Another name for PKU is Phenylketonuria.
What is phenylketonuria?
A person with phenylketonuria has an inherited illness that prevents the body from breaking down phenylalanine. Phenylalanine is one of the naturally occurring amino acids, which are the building blocks for proteins. As a result, phenylalanine builds up in the bloodstream, and becomes toxic to the brain. About 1 in 16,000 infants in the US is born with phenylketonuria.
What are the symptoms of phenylketonuria?
Symptoms of phenylketonuria in the newborn include excessive sleepiness, lethargy, poor feeding, rash, and an unusual body odor. Symptoms of severe phenylketonuria include tremor, muscle spasms, hyperactivity, mental retardation, and seizures.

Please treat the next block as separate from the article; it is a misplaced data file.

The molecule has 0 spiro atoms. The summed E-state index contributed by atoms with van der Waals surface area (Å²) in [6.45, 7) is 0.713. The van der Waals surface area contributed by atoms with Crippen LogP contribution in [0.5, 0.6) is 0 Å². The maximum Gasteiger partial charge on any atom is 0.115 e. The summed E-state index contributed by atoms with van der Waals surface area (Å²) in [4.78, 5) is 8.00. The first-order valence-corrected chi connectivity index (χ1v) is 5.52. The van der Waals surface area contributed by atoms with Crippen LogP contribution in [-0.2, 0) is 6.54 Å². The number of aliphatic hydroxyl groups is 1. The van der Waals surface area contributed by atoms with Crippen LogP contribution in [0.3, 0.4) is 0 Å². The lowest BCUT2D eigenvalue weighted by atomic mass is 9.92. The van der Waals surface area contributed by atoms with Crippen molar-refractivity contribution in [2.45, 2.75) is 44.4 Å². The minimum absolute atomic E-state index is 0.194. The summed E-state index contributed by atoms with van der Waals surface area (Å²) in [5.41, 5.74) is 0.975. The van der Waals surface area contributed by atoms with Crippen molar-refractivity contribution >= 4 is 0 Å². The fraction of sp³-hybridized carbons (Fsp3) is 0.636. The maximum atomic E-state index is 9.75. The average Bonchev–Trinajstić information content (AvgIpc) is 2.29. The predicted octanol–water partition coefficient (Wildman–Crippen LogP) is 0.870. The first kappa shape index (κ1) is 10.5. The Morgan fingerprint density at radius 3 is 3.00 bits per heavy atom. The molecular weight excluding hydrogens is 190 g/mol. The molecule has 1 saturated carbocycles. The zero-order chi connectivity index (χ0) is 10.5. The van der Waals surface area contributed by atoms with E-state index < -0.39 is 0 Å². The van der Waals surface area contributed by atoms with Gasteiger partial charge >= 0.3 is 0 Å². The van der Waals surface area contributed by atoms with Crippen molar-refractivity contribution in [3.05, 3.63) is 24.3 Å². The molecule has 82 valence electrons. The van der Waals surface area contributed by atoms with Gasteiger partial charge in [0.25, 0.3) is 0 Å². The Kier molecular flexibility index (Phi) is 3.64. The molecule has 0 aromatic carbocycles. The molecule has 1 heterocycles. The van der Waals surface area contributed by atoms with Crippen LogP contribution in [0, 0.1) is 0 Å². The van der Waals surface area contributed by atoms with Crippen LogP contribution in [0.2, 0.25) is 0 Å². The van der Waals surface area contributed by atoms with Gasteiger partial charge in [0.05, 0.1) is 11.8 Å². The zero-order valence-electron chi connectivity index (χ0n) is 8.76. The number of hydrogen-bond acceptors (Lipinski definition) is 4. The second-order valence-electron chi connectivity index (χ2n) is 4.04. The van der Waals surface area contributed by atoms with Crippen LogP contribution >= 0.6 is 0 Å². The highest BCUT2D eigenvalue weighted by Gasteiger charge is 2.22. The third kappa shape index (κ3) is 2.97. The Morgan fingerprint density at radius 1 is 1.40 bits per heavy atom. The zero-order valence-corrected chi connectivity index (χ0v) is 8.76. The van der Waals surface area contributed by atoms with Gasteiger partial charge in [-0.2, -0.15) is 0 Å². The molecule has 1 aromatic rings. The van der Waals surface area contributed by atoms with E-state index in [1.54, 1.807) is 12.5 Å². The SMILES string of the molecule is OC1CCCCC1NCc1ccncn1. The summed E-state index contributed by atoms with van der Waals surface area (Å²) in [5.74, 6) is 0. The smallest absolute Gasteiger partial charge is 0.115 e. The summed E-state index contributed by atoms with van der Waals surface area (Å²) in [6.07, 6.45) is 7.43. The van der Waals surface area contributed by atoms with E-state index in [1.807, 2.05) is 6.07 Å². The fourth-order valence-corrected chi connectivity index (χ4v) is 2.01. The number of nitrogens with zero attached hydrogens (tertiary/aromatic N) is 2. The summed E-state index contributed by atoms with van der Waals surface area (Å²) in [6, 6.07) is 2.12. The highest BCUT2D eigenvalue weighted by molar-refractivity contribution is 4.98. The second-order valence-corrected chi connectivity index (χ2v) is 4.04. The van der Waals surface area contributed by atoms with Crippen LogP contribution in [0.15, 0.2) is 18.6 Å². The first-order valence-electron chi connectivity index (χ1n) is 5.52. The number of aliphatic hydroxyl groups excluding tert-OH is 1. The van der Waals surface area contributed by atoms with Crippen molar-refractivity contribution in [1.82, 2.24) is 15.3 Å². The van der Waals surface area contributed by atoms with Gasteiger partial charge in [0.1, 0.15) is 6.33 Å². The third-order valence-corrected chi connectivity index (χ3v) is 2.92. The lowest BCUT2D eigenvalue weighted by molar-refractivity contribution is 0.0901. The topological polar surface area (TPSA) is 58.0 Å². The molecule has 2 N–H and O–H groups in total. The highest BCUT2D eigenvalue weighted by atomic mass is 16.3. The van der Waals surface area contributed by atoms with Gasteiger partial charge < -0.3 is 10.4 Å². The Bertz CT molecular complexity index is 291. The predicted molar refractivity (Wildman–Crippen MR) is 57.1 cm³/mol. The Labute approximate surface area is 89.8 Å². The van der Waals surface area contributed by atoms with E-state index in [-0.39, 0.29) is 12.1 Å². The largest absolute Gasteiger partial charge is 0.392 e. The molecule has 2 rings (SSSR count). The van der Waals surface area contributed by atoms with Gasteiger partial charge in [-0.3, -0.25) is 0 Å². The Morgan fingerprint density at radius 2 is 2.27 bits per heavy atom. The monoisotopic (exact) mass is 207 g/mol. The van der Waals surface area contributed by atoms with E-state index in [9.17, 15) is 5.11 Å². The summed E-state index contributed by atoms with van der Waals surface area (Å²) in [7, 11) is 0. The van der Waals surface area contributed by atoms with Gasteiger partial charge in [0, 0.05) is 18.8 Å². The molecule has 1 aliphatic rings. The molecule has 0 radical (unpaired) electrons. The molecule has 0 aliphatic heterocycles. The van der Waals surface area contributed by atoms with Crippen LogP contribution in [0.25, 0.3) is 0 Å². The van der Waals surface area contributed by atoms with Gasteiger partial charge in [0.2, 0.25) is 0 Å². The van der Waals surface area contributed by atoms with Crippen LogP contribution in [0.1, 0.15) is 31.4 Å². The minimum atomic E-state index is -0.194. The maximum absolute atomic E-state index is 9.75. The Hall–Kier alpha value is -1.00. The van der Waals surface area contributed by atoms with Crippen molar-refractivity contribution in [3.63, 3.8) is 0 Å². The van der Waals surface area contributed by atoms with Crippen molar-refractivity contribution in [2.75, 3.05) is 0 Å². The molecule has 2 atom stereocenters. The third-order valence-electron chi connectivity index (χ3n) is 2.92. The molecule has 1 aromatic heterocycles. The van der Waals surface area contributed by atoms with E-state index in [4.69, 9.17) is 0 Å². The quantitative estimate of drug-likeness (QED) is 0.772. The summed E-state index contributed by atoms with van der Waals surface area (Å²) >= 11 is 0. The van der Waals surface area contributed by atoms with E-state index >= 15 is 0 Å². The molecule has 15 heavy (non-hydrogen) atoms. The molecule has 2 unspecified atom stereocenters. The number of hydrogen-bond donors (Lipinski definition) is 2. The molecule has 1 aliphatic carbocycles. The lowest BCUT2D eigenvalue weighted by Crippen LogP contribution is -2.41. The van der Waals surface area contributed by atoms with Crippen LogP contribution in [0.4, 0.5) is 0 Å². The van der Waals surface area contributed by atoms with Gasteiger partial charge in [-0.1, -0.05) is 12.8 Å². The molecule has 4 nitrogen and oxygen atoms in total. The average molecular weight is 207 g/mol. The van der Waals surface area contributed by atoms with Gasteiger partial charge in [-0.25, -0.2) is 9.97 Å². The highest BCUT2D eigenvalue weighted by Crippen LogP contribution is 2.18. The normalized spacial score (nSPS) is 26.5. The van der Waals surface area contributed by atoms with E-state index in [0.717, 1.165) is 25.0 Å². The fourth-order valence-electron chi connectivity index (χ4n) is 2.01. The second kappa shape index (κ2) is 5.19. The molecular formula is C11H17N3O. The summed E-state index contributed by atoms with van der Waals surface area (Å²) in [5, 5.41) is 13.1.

How does the doctor treat phenylketonuria?
Treatment for phenylketonuria includes a special diet, tyrosine supplements, biopterin cofactor therapy, sapropterin, and amino acid supplements.
Continue to PKU Incidence
- Channon S, German E, Cassina C, Lee P. Executive functioning, memory, and learning in phenylketonuria. Neuropsychology. 2004 Oct;18(4):613-20. 
- Sullivan JE, Chang P. Review: emotional and behavioral functioning in phenylketonuria. J Pediatr Psychol. 1999 Jun;24(3):281-99. 
- Wappner R, Cho S, Kronmal RA, Schuett V, Seashore MR. Management of phenylketonuria for optimal outcome: a review of guidelines for phenylketonuria management and a report of surveys of parents, patients, and clinic directors. Pediatrics. 1999 Dec;104(6):e68.